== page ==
GDP Blog


Posted by Seth Denson

Feb 4, 2019 7:17:15 AM

Economic Principal HealthcareSo often while talking with employers, we find that when it comes to providing health insurance to their employees, they think of this process as a transactional one rather than one of continued engagement. We will regularly refer to this as the ‘Transactional’ approach vs. the ‘Asset Management’ approach (more about this later). Don’t get me wrong, insurance has been long thought of in a transactional manner. Most insurance advertising is just that – transitionally based (i.e. 15 minutes can save you 15% etc.). When it comes to health insurance; however, employers have seen a very different result over the past decade than they have when comparing other types of insurance. While the traditional Property and Casualty markets have had what we refer to as soft market times and hard market times (soft being where the carriers are much more aggressive in their pricing vs. hard markets where they are not), rarely do we see soft markets when it comes to health insurance. This is largely due to the fact that health insurance really is no longer insurance at all rather it has become healthcare financing with some risk pooling involved.

Between 2007 & 2017 health insurance premiums increased by 55% while the overall inflation rate in the U.S. rose just over 18% during that same period. That’s a more than 300% variance between the two. Given this information, there must be more going on behind the scenes, right? Yes – yes there is, and we are falling right into the trap. If you want to really understand why health insurance premiums are increasing to the tune of 3 times the rate of everything else, look no further than the health care industry. Health insurance companies are the primary financier of the healthcare system. Said differently, Blue Cross Blue Shield, Aetna, Cigna and United Healthcare (to name a few) are really just the Visa and MasterCard of Hospitals, Doctors and Pharmaceuticals. Think about it – who really pays cash for much of anything anymore? Whether we are buying groceries, a new television or even movie tickets, instead of paying cash, we throw down our debit card or credit card (got to get those points, right?). In the same way, when we go into a Doctor’s office, the Hospital or local Pharmacy, what’s the first thing we reach for – that insurance I.D. card. Yep, feels kind of the same, right? But, what makes all other transactions different than healthcare transactions is the fact that we know the price of what we are paying for when it comes to every other thing we buy, but not when it comes to health care. When it comes to health care related transactions, we think of the copay or the deductible, not the price, and as a result, we fall right into the hands of both the healthcare system and the health insurance industry which for decades approached one another more as rivals, but now seem to be collaborators.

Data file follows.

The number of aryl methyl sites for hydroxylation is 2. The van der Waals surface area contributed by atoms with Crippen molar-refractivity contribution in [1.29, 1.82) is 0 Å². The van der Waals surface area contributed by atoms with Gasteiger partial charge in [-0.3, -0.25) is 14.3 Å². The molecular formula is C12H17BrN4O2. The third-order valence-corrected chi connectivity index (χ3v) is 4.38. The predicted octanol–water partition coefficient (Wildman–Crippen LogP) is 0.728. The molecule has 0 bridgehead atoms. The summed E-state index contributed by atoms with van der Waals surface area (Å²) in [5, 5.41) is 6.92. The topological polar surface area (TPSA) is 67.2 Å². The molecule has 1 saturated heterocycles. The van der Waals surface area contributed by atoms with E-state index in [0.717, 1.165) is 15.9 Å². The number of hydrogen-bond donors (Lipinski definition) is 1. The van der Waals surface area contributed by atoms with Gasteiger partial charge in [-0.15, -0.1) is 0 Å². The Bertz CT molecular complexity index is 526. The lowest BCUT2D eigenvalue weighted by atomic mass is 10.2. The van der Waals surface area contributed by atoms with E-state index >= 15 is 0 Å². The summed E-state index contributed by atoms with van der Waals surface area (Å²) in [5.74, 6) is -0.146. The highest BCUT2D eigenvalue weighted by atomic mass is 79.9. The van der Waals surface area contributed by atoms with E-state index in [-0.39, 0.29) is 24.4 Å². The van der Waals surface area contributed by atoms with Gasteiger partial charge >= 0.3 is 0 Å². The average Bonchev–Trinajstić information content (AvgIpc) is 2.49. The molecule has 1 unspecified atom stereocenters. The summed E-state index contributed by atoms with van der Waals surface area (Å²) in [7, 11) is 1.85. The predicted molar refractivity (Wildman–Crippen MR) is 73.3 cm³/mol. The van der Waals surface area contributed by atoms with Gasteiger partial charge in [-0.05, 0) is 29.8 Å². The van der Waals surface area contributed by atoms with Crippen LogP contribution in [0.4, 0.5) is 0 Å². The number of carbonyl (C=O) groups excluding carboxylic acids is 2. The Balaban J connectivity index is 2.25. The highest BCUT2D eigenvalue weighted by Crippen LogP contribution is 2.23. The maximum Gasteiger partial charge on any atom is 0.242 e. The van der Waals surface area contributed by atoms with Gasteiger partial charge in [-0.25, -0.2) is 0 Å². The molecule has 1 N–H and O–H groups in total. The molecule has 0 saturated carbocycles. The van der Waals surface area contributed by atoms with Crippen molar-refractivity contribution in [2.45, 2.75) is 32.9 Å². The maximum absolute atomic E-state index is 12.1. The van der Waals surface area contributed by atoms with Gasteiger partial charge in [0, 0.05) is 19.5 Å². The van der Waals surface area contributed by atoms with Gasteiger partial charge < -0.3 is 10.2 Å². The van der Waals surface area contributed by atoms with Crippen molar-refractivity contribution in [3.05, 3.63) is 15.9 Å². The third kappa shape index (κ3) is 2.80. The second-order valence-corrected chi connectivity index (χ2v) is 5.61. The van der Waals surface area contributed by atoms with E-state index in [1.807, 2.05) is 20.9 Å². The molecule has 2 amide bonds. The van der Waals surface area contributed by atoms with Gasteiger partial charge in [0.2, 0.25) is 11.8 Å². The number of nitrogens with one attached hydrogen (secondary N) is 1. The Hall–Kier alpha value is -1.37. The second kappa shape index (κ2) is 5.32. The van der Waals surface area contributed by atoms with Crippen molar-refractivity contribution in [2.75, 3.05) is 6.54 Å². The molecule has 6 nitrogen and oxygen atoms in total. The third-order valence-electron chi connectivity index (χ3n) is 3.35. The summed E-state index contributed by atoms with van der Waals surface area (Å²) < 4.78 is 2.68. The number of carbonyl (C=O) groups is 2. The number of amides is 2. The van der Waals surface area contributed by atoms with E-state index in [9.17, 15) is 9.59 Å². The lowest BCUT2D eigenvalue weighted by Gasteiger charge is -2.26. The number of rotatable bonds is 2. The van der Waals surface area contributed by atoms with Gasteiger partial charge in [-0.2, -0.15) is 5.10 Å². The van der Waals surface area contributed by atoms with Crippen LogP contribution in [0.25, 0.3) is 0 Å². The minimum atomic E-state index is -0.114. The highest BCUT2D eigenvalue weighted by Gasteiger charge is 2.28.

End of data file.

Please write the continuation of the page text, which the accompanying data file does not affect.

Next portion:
The “Economic Principal” is rather simple – the true cost of something is equal to the number of units consumed multiplied by their price. Business owners have long since known this principal and applied it to most everything in their business. For a pizza restaurant owner, for example, if the cost of meat and/or cheese goes up, they might think about re-pricing pizza or the quantity of pepperoni used. If fuel costs go up, the same pizza restaurateur might re-think how they manage their delivery routes or where they send our drivers to get gas. Paper products, cardboard boxes, even employee uniforms are all approached with the economic principal in mind, so what makes health care any different? Cost is equal to the number of units consumed, multiplied by the price in which they were consumed. If health insurance is just healthcare financing, to lower health insurance costs, we must reduce the number of units of healthcare we consume or the price in which we consume them.